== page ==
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Woman-Owned Business Statistics

Nov 02, 2022 • 8 min read
women-owned business funding gap
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      For decades now, it’s been a game of catch-up for women in business—and they’ve gained a lot of ground. Since 2007, the number of women-owned firms has grown five times faster than the national average, according to the 2016 State of Women-Owned Business Report. In fact, women are now three times as likely to start their own businesses as men, and that number is on the rise. But the struggle is far from over. The statistics on women-owned businesses below highlight just how far women have come and the disparities we’ve yet to overcome.

      Stats On The Growth Of Women In Small Business

      • The number of women-owned businesses has increased 45 percent since 2007, compared to a 9-percent increase among all businesses.
      • Women are now majority owners in at least 38 percent of U.S. small businesses.
      • There are 11.3 million women-owned businesses in the U.S.
      • Women in small business generate more than $1.6 trillion in revenue annually.
      • Women-owned businesses employ nearly 9 million people in the U.S.
      • Employment in women-owned businesses has increased 18 percent post-recession (employment has declined 1% among all small businesses).
      • Revenue growth among women-owned firms has increased by 35 percent since 2007 (30 percent higher than the national average).
      • The shift toward entrepreneurism is yielding positive results: female business owners report being 3 times happier than women who are not.
      • A 2019 report from the JPMorgan Chase Institute found that businesses owned by women and businesses owned by men had equal survivability rates based on an analysis of 138,000 companies founded within the decade prior.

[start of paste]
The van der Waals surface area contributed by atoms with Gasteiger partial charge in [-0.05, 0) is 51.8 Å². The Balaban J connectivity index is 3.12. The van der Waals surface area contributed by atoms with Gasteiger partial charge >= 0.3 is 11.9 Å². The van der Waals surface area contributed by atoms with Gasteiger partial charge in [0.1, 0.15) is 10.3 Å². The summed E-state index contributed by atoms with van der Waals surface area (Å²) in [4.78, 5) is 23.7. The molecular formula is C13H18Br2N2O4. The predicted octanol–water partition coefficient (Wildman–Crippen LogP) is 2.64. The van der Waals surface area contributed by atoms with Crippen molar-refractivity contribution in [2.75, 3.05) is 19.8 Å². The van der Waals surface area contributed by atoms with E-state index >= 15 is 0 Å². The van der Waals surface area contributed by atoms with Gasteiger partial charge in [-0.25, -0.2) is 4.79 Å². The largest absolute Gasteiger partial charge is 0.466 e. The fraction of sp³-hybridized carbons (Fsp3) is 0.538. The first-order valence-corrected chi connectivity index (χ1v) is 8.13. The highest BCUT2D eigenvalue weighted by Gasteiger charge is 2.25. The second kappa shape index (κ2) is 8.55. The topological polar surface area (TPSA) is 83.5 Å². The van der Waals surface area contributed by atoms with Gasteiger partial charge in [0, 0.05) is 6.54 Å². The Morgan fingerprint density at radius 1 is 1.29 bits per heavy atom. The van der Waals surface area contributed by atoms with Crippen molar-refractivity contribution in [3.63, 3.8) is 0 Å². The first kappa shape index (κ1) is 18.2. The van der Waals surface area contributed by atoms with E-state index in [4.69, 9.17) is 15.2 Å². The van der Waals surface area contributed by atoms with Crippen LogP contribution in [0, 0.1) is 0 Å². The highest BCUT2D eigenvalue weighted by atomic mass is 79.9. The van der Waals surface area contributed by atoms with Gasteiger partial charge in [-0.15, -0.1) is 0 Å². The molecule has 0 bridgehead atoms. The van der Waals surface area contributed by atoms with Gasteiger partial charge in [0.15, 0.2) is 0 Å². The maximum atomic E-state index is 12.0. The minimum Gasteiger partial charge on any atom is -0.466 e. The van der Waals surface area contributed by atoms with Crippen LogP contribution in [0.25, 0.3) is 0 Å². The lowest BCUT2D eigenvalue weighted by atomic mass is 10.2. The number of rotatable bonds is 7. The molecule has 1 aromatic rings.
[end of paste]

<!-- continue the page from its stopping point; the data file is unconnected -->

Stats On Disparities In Male- And Female-Owned Small Businesses

      • On average, female business owners ask for less funding, about $35,000 less than their male counterparts.
      • Women business owners make multiple attempts to secure bank loans or lines of credit, and 40 percent of women business owners applying for a loan never succeed in obtaining funding.
      • Loans to women make up about 4 percent of all commercial loan dollars.
      • Women-owned businesses have a 21-percent lower chance of getting a federal contract than their male counterparts.
      • In 2015, the government met its goal of awarding at least 5 percent ($17.8 billion) of its contracts to women-owned businesses—an endeavor that’s been over 20 years in the making—though it’s a small portion of the $90.7 billion in government contracts that went to small businesses.
      • Women represented just 6.4% of the CEOs on the most recent Fortune 500 list – and that was the highest female-male ratio in the list’s 63-year history.
      • The National Association of Women Business Owners reports that: “Of the 59% of NAWBO members that did not seek a new loan or line of credit in 2009, 24% did not do so because they believed they would be turned down.” And that “…in fast-growth firms, only 39% of women owners had bank loans compared to 52% of men owners.”
      • According to the U.S. Census Bureau, only about 20% of businesses that employed people are owned by women, although the number is on the rise—up a whopping 0.6% between 2017 and 2018, the most recent year available. 
      Top 10 State’s For Women’s Access To Capital

      Income And Growth Disparities

      Female-owned businesses generally have lower revenues, grow slower, and receive less external financing but are still able to keep the lights on just as well as companies owned by men.